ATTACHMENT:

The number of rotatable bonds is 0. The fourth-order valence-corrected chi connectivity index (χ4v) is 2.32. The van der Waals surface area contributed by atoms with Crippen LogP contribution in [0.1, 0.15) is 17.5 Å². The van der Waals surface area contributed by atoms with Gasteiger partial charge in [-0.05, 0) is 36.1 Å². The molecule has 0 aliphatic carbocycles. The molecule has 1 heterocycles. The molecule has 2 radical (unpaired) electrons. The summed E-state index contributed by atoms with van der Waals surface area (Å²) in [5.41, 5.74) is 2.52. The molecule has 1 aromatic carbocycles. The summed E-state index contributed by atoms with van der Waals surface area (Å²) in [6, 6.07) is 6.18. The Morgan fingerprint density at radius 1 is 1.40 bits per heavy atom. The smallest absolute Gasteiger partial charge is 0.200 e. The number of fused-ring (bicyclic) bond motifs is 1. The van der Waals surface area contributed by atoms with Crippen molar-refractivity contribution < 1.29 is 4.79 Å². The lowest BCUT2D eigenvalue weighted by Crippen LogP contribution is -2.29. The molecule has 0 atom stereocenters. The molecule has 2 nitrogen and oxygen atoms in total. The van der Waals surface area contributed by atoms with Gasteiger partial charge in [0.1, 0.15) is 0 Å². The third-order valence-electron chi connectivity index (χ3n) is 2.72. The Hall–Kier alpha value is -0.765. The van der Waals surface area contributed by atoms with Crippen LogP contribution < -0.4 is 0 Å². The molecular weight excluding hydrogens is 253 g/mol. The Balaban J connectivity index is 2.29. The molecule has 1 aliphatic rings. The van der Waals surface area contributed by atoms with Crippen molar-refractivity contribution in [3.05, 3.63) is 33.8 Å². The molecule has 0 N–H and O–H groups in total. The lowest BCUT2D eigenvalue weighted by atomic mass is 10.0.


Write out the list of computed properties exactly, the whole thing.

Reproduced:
The number of rotatable bonds is 0. The fourth-order valence-corrected chi connectivity index (χ4v) is 2.32. The van der Waals surface area contributed by atoms with Crippen LogP contribution in [0.1, 0.15) is 17.5 Å². The van der Waals surface area contributed by atoms with Gasteiger partial charge in [-0.05, 0) is 36.1 Å². The molecule has 0 aliphatic carbocycles. The molecule has 1 heterocycles. The molecule has 2 radical (unpaired) electrons. The summed E-state index contributed by atoms with van der Waals surface area (Å²) in [5.41, 5.74) is 2.52. The molecule has 1 aromatic carbocycles. The summed E-state index contributed by atoms with van der Waals surface area (Å²) in [6, 6.07) is 6.18. The Morgan fingerprint density at radius 1 is 1.40 bits per heavy atom. The smallest absolute Gasteiger partial charge is 0.200 e. The number of fused-ring (bicyclic) bond motifs is 1. The van der Waals surface area contributed by atoms with Crippen molar-refractivity contribution < 1.29 is 4.79 Å². The lowest BCUT2D eigenvalue weighted by Crippen LogP contribution is -2.29. The molecule has 0 atom stereocenters. The molecule has 2 nitrogen and oxygen atoms in total. The van der Waals surface area contributed by atoms with Gasteiger partial charge in [0.1, 0.15) is 0 Å². The third-order valence-electron chi connectivity index (χ3n) is 2.72. The Hall–Kier alpha value is -0.765. The van der Waals surface area contributed by atoms with Crippen LogP contribution < -0.4 is 0 Å². The molecular weight excluding hydrogens is 253 g/mol. The Balaban J connectivity index is 2.29. The molecule has 1 aliphatic rings. The van der Waals surface area contributed by atoms with Crippen molar-refractivity contribution in [3.05, 3.63) is 33.8 Å². The molecule has 0 N–H and O–H groups in total. The lowest BCUT2D eigenvalue weighted by atomic mass is 10.0.